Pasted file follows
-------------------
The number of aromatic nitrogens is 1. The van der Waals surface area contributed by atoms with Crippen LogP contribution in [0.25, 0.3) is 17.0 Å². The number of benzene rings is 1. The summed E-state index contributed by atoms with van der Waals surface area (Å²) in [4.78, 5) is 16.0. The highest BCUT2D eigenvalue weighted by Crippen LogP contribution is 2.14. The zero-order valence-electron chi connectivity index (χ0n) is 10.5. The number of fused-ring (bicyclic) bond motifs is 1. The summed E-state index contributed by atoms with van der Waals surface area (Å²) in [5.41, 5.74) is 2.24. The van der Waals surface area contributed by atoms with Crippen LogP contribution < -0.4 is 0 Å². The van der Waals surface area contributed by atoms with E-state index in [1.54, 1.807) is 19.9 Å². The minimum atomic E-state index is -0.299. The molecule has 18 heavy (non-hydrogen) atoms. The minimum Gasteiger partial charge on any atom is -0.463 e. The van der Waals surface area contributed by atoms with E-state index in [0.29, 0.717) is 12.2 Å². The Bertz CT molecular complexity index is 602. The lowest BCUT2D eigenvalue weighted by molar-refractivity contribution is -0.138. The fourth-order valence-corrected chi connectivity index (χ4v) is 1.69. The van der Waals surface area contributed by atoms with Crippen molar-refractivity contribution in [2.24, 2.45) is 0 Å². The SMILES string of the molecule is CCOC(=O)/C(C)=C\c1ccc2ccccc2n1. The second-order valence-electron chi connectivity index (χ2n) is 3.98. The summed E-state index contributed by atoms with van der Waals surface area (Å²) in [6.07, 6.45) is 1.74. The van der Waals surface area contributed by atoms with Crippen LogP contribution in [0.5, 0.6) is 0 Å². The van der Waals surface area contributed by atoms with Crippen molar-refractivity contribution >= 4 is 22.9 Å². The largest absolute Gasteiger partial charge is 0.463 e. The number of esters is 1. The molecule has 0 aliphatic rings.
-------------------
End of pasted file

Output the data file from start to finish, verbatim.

The number of aromatic nitrogens is 1. The van der Waals surface area contributed by atoms with Crippen LogP contribution in [0.25, 0.3) is 17.0 Å². The number of benzene rings is 1. The summed E-state index contributed by atoms with van der Waals surface area (Å²) in [4.78, 5) is 16.0. The highest BCUT2D eigenvalue weighted by Crippen LogP contribution is 2.14. The zero-order valence-electron chi connectivity index (χ0n) is 10.5. The number of fused-ring (bicyclic) bond motifs is 1. The summed E-state index contributed by atoms with van der Waals surface area (Å²) in [5.41, 5.74) is 2.24. The van der Waals surface area contributed by atoms with Crippen LogP contribution < -0.4 is 0 Å². The van der Waals surface area contributed by atoms with E-state index in [1.54, 1.807) is 19.9 Å². The minimum atomic E-state index is -0.299. The molecule has 18 heavy (non-hydrogen) atoms. The minimum Gasteiger partial charge on any atom is -0.463 e. The van der Waals surface area contributed by atoms with E-state index in [0.29, 0.717) is 12.2 Å². The Bertz CT molecular complexity index is 602. The lowest BCUT2D eigenvalue weighted by molar-refractivity contribution is -0.138. The fourth-order valence-corrected chi connectivity index (χ4v) is 1.69. The van der Waals surface area contributed by atoms with Crippen molar-refractivity contribution in [2.24, 2.45) is 0 Å². The SMILES string of the molecule is CCOC(=O)/C(C)=C\c1ccc2ccccc2n1. The second-order valence-electron chi connectivity index (χ2n) is 3.98. The summed E-state index contributed by atoms with van der Waals surface area (Å²) in [6.07, 6.45) is 1.74. The van der Waals surface area contributed by atoms with Crippen LogP contribution in [0.5, 0.6) is 0 Å². The van der Waals surface area contributed by atoms with Crippen molar-refractivity contribution >= 4 is 22.9 Å². The largest absolute Gasteiger partial charge is 0.463 e. The number of esters is 1. The molecule has 0 aliphatic rings.